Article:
Also, the Tumblr post I included image-wise in my last post gets me kind of confused to:

Intelligence intimidating? Maybe... The only situation like this that comes to mind for me was with a professor who was teaching an upper level undergraduate/intro graduate course who looked like Anthony Bourdain and was very, very intense about everything. As in he spent an hour explaining why he despised Charles Baudelaire and Gustave Flaubert so much and I sat there in class almost cowering because he was so intense about it all, speaking in this really dark, heavy voice and raising his voice but not shouting, like someone right on the verge of getting into an argument. Yes, I couldn't remember a damn thing about Madame Bovary and I hadn't read any Baudelaire yet (they weren't assigned for class; this was actually kind of a tangent on the professor's part) but it wasn't because he knew these things and I didn't that intimated me; it was that he was so fierce in expressing it. It wasn't his knowledge; it was his delivery (and the fact that he really, really hated Baudelaire more than I hate 50 Shades of Grey - and that is saying something).

I kind of doubt that Mr. Cumberbatch is like my college professor (otherwise interviews with him would be very, very difficult, I should think). He seems far more laid back. So I'm rather confused how he could be intimidating. But then maybe I should admit that just maybe I have "above average intelligence" (whatever that means, because now we're getting into the issue of actually being able to measure intelligence with numbers and tests, which I think is just plain silly) and might have at one point or another intimidated people with things I have said. Maybe we're intimidated because we're just afraid of saying we don't know something...

Okay, steering clear of a giant tangent I feel coming on there, I'm going back to Sherlock Holmes. You know who is incredibly intimating? Sherlock Holmes. The bro can deduce where you're from, what you've been doing, and whether you're any good at football in ten seconds. Awesome - but terrifying. So if he's so intimidating, why is he still sexy?

Good question. Guess who doesn't have an answer?

Yup. This blogger.

I will admit, the first time I read A Study in Scarlet, I hated Sherlock Holmes. I couldn't understand why he was so popular; he seemed like a total tool for thinking things were so obvious. I really, really didn't like him. But then I reread the story later and thought he was brilliant. Sarcastic, rude, and brilliant. What changed? I probably started seeing aspects of myself and others I knew in Holmes. I probably figured out that Conan Doyle wrote detective stories differently then we do today (as in there is little chance you'll be able to deduce what's going on until the end because you don't get the clues along the way). I probably enjoyed the fact that Holmes was a bit of a tool (but a clever tool). And I'd probably seen this by that point:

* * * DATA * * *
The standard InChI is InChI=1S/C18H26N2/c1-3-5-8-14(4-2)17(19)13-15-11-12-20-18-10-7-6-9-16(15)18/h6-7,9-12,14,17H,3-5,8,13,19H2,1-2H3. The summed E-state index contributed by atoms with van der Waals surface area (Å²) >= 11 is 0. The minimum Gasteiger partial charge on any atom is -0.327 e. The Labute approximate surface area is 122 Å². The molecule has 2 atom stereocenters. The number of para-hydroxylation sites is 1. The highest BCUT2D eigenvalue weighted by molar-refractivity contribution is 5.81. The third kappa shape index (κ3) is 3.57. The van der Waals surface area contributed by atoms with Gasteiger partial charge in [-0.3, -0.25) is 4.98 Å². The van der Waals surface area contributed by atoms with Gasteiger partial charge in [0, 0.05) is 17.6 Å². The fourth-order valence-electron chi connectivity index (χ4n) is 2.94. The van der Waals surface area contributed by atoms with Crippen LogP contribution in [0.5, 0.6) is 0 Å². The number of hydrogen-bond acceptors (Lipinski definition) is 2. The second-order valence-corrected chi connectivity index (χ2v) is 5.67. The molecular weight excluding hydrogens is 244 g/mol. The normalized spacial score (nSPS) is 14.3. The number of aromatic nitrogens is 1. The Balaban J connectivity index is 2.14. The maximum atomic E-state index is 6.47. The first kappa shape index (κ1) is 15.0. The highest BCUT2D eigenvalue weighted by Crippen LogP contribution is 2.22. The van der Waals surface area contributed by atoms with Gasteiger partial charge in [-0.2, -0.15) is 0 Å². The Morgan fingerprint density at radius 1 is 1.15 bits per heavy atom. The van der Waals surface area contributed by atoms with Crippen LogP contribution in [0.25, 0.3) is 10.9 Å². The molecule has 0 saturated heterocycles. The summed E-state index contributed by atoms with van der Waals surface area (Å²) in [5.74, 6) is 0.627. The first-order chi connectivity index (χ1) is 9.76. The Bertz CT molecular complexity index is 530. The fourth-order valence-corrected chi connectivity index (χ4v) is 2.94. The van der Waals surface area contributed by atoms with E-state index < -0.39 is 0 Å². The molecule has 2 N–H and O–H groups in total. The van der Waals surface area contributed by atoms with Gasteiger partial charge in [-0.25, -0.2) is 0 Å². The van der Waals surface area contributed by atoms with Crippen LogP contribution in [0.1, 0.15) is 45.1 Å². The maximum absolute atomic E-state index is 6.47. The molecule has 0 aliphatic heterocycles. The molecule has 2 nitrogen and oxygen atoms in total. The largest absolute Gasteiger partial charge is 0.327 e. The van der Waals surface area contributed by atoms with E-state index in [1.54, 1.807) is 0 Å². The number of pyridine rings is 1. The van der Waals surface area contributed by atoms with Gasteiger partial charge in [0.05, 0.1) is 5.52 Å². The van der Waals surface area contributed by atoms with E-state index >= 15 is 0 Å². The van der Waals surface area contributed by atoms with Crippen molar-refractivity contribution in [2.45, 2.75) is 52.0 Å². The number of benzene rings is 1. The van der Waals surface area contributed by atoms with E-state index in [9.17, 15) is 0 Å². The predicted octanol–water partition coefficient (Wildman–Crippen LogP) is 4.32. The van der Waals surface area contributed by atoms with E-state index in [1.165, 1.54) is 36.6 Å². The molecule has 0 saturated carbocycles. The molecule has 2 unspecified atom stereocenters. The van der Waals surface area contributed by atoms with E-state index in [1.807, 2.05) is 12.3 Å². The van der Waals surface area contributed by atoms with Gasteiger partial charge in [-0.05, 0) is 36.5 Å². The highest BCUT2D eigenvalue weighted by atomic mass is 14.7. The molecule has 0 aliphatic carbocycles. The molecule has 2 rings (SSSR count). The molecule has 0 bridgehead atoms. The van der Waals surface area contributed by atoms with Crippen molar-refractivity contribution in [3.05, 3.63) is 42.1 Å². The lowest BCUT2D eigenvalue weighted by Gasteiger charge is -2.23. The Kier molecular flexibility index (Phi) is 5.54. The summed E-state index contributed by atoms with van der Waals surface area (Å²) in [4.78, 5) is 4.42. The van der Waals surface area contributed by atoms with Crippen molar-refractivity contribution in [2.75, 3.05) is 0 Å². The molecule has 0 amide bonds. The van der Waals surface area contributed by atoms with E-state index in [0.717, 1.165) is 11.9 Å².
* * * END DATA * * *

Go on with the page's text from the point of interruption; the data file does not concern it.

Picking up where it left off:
(Ugh. Top hat. I totally forgot he wore that damnable thing in this film.)

This is Rupert Everett as Sherlock Holmes from BBC/Masterpiece Theater's Sherlock Holmes and the Case of the Silk Stocking. I get the feeling this wasn't very popular but I loved it. I've realized in retrospect that this is the first Sherlock Holmes actor I encountered that wasn't directed towards kids (ie: The Great Mouse Detective and Wishbone, both of which I adored - and continue to adore) and set me up for a world of sexy, deducing detectives. Thanks for that, BBC.

But why is it sexy? In some ways, Holmes is like the Doctor - deeply flawed but deeply intelligent and using intellect over brute force. And romance... well, perhaps no, perhaps so (I'll let the Johnlock shippers and anti-Johnlock people fight that one out). Regardless, the relationship between Watson and Holmes is crucial and without it, we wouldn't have any of the stories, as Watson recorded all of Holmes' cases and was interested enough in his work to document it and... TANGENT. SORRY. (I like how the bits on Tennant and Smith were all nice and neat and then we get down to Cumberbatch and it's just a disaster. How did this even happen...) Unlike the Doctor, Sherlock Holmes (as a wonderful post put it - which I now of course can't find) is a man trying to be a god while the Doctor is more like a god trying to be a man. Think about it...
So, like Tennant and Smith, Cumberbatch seems to have become very popular (and thus very sexy in the eyes of many) for assuming a role that speaks to... well, geek ideals it seems. Intelligence and intellect and sarcasm and such. But I'm still kind of baffled why I see so much more on Cumberbatch's intelligence than Tennant's or Smith's. Maybe I'm just looking in the wrong places. But even looking through posts on Tumblr doesn't generate much help. What is this? I mean, look at this Tumblr post on Cumberbatch: it's a freaking list of merits and attributes. I've never seen anything like this for Smith and Tennant. Maybe Cumberbabes/bros just really like lists. The most I could scrounge up for Tennant was a nineteen second clip of him speaking German and the fansqueeing that follows in comments. And for Smith...
Shut up, Tumblr. It is nearly the premier of the new season of Doctor Who so that's all I'm going to be getting for the time being anyway. But I'm still weirdly baffled by the difference. Maybe it's just the difference in actors, or a difference in fandoms. Or is it also a difference in representing them based on the characters they play? Maybe I just need to diversify my blog following more...

As usual, I haven't the foggiest. And I'm also running out of Martin Freeman-hedgehog photos and have given in to making a few myself :P In the meantime, enjoy this comparison between Sherlock-Cumberbatch and Toothless from How To Train Your Dragon: